3.1 What do visual illusions tell us about how we process information?
Our visual and perceptual systems work together to help us to make sense of our surroundings. Visual illusions allow us to investigate how the two systems work together and also to highlight how some of the cortical shortcuts taken can lead to an altered perception of a stimulus.
In the four parts of this activity you will get the chance to try out a few illusions before considering the underlying processes that they reveal.
Activity 4 Visual illusion of context
Some illusions inform us of the effect of context and surroundings on visual processing. In the example below, participants are asked to judge which circle is darker in colour. The circles in the centre of each of the squares appear to be different in colour: the circle on the left appears lighter than the circle on the right.
Now click on either of the arrows in the figure to remove the coloured surrounds. As you can see, both circles are the same colour.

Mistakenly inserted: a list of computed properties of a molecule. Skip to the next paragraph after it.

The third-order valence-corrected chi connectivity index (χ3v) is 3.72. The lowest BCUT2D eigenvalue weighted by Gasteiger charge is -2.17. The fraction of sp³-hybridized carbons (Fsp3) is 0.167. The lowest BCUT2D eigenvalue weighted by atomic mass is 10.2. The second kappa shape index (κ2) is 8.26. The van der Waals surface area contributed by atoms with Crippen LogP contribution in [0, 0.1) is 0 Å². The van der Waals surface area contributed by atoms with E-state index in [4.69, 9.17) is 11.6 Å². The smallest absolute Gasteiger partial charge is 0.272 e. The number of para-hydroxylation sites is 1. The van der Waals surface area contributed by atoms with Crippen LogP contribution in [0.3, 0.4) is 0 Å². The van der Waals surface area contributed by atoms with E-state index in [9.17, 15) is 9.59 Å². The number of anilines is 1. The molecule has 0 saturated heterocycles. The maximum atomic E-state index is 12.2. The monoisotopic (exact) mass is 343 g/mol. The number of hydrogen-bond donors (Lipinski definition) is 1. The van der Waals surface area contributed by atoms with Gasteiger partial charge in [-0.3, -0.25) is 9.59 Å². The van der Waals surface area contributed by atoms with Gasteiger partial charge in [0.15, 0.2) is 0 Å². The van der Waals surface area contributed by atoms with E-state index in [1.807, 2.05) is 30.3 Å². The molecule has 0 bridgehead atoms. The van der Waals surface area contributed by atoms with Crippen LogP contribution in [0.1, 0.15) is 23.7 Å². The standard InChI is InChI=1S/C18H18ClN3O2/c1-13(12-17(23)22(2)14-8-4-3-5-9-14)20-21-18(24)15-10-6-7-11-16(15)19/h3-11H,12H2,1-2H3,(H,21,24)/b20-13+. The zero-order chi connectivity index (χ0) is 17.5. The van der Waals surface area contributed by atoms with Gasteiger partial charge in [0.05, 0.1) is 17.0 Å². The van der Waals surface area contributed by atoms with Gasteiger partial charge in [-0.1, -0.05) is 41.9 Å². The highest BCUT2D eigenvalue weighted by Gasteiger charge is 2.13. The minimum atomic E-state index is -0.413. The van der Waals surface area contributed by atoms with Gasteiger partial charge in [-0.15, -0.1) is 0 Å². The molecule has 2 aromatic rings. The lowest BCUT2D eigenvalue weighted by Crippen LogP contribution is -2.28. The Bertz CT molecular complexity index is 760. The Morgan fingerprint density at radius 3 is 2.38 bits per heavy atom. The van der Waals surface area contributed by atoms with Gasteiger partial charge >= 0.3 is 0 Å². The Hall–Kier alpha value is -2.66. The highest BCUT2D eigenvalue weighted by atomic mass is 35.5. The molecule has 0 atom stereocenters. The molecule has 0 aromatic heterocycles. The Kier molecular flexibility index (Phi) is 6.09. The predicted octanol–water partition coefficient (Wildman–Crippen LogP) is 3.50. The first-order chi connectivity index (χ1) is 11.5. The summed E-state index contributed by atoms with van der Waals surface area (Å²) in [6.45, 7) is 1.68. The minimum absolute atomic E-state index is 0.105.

Why might this be the case? Note down what you think might cause this illusion, or any thoughts you have on your experience of it.
Now click on either of the arrows in the figure to remove the coloured surrounds. As you can see, both circles are the same colour. Your perception in this case is affected by the colour of the surrounding shapes. The circle on the left is surrounded by a darker colour (blue) which makes us perceive it as being lighter. The circle on the right is surrounded by a lighter colour (pink) which makes us perceive it as being darker. When placed next to one another and compared, these context effects come into play and the colours of the circles appear different. When the surrounding colours (the context) are removed, the circles are revealed to be identical in colour.